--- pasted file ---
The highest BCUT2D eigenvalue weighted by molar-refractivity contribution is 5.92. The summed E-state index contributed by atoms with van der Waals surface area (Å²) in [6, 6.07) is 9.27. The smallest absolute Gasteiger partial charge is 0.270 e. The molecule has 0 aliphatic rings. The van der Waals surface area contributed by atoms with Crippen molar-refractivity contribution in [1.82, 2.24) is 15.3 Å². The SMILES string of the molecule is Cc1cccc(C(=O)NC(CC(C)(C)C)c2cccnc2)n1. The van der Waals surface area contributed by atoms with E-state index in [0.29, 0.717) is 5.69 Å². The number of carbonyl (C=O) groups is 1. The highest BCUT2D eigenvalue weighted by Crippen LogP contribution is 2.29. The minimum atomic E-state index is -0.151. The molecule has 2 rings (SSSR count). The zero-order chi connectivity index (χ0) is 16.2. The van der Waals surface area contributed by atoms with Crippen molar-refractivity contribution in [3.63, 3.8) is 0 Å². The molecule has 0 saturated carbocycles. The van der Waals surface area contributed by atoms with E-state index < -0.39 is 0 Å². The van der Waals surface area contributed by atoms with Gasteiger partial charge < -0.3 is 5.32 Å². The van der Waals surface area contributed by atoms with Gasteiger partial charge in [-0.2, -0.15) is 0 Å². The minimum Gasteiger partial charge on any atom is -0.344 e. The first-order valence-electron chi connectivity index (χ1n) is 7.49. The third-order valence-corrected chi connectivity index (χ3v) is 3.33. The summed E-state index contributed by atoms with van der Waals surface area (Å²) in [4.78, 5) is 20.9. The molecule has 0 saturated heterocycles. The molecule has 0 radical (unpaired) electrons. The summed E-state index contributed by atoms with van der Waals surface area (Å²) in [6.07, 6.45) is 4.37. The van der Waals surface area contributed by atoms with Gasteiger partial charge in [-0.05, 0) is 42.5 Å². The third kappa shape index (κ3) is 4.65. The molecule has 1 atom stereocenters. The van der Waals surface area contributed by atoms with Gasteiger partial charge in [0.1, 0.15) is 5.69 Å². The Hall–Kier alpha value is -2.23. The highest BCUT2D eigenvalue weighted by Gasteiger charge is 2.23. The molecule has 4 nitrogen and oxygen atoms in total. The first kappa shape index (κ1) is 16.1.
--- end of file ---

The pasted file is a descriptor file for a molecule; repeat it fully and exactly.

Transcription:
The highest BCUT2D eigenvalue weighted by molar-refractivity contribution is 5.92. The summed E-state index contributed by atoms with van der Waals surface area (Å²) in [6, 6.07) is 9.27. The smallest absolute Gasteiger partial charge is 0.270 e. The molecule has 0 aliphatic rings. The van der Waals surface area contributed by atoms with Crippen molar-refractivity contribution in [1.82, 2.24) is 15.3 Å². The SMILES string of the molecule is Cc1cccc(C(=O)NC(CC(C)(C)C)c2cccnc2)n1. The van der Waals surface area contributed by atoms with E-state index in [0.29, 0.717) is 5.69 Å². The number of carbonyl (C=O) groups is 1. The highest BCUT2D eigenvalue weighted by Crippen LogP contribution is 2.29. The minimum atomic E-state index is -0.151. The molecule has 2 rings (SSSR count). The zero-order chi connectivity index (χ0) is 16.2. The van der Waals surface area contributed by atoms with Crippen molar-refractivity contribution in [3.63, 3.8) is 0 Å². The molecule has 0 saturated carbocycles. The van der Waals surface area contributed by atoms with E-state index < -0.39 is 0 Å². The van der Waals surface area contributed by atoms with Gasteiger partial charge < -0.3 is 5.32 Å². The van der Waals surface area contributed by atoms with Gasteiger partial charge in [-0.2, -0.15) is 0 Å². The minimum Gasteiger partial charge on any atom is -0.344 e. The first-order valence-electron chi connectivity index (χ1n) is 7.49. The third-order valence-corrected chi connectivity index (χ3v) is 3.33. The summed E-state index contributed by atoms with van der Waals surface area (Å²) in [4.78, 5) is 20.9. The molecule has 0 saturated heterocycles. The molecule has 0 radical (unpaired) electrons. The summed E-state index contributed by atoms with van der Waals surface area (Å²) in [6.07, 6.45) is 4.37. The van der Waals surface area contributed by atoms with Gasteiger partial charge in [-0.05, 0) is 42.5 Å². The third kappa shape index (κ3) is 4.65. The molecule has 1 atom stereocenters. The van der Waals surface area contributed by atoms with Gasteiger partial charge in [0.1, 0.15) is 5.69 Å². The Hall–Kier alpha value is -2.23. The highest BCUT2D eigenvalue weighted by Gasteiger charge is 2.23. The molecule has 4 nitrogen and oxygen atoms in total. The first kappa shape index (κ1) is 16.1.